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Some Factors Affecting Testosterone, Dihydrotestosterone, 5α-Andro­stan-3α,17β-Diol and 5α-Androstan-3β,17β-Diol Secretion by in Vitro Perfused Rabbit Testes

  • Larry L. Ewing
Part of the Current topics in Molecular Endocrinology book series (CTME, volume 2)

Abstract

Dihydrotestosterone* and 5α-androstan-3α,17β-diol are present in the peripheral circulation of several vertebrate species (1–11). Although considerable quantities of these 5α-reduced androgens are derived via the peripheral conversion of blood borne precursors (5,12,13) it is now clear that significant amounts of 5α-reduced androgens originate from the gonads of two species, namely, dogs (6,14) and rabbits (15,16). The most likely explanation for gonadal derivation of these androgens is that testicular and epidi­dymal function are testosterone dependent (17,18) and that testosterone probably exerts its regulatory effects only after conversion to DHT (19,20) which subsequently is metabolized to androstanediols (3α-androstanediol and 3β-androstanediol) in the male gonad. Thus, testosterone secretion might represent a balance between intra-testicular biosynthesis on one hand and intratesticular metabolism on the other. In fact, such a scheme has been proposed to explain the transient changes in net testosterone biosynthesis in maturing guinea pig (21) and rat (22–28) testis. Significant metabolism of a steroidal hormone prior to its secretion from the biosynthetic source is not without precedent since Kitay and co-workers (29–32) showed that corticosterone secretion by the rat adrenal depends not only upon the rate of corticosterone synthesis but also upon its conversion to 5α-reduced metabolites.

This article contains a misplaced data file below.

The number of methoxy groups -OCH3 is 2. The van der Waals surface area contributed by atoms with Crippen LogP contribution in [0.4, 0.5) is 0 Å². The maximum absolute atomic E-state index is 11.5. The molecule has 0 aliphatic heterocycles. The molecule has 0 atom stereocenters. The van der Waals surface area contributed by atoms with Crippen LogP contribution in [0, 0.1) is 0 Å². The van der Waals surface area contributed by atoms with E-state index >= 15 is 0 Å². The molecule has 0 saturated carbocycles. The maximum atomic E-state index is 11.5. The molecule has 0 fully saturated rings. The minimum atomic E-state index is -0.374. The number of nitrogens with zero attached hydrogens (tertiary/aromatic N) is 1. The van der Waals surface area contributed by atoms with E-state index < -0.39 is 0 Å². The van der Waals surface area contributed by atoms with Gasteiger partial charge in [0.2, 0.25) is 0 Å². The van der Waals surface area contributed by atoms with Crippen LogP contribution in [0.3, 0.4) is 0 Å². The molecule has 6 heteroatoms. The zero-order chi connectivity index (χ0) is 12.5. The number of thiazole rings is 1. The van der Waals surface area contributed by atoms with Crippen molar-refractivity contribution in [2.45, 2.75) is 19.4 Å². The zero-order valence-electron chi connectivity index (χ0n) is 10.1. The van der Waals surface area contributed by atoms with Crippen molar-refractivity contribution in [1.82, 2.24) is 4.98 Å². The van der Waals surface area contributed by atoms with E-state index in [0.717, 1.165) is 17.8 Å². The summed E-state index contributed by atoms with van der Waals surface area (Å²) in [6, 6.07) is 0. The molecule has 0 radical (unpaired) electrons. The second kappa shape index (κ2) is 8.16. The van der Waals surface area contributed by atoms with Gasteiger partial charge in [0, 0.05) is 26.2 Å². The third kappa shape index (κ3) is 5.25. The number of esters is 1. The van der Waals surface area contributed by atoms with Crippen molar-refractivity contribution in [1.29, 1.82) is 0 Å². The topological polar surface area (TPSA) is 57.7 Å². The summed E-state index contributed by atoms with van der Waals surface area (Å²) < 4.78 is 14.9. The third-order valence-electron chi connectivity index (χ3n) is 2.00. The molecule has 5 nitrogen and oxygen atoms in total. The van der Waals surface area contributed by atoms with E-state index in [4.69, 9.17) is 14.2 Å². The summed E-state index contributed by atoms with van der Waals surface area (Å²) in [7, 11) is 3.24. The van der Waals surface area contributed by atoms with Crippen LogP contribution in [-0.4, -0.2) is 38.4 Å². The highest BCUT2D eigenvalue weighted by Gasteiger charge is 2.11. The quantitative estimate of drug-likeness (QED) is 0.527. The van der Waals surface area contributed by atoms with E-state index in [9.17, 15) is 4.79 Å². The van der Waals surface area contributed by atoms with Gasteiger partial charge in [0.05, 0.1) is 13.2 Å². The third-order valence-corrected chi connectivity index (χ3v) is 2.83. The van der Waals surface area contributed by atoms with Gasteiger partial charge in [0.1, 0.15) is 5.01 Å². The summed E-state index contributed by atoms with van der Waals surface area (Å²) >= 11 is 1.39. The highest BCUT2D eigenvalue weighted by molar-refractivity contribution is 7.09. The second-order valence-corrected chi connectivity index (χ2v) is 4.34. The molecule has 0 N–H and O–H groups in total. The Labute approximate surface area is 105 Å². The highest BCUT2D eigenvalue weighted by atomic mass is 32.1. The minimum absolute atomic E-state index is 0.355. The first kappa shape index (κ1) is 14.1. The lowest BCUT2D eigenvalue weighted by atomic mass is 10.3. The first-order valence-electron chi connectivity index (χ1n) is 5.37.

Keywords

Germ Cell Seminiferous Tubule Artificial Medium Cyproterone Acetate Spermatic Vein 
These keywords were added by machine and not by the authors. This process is experimental and the keywords may be updated as the learning algorithm improves.

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Copyright information

© Plenum Press, New York 1975

Authors and Affiliations

  • Larry L. Ewing
    • 1
  1. 1.Division of Reproductive Biology, Department of Population DynamicsJohns Hopkins School of HygieneBaltimoreUSA

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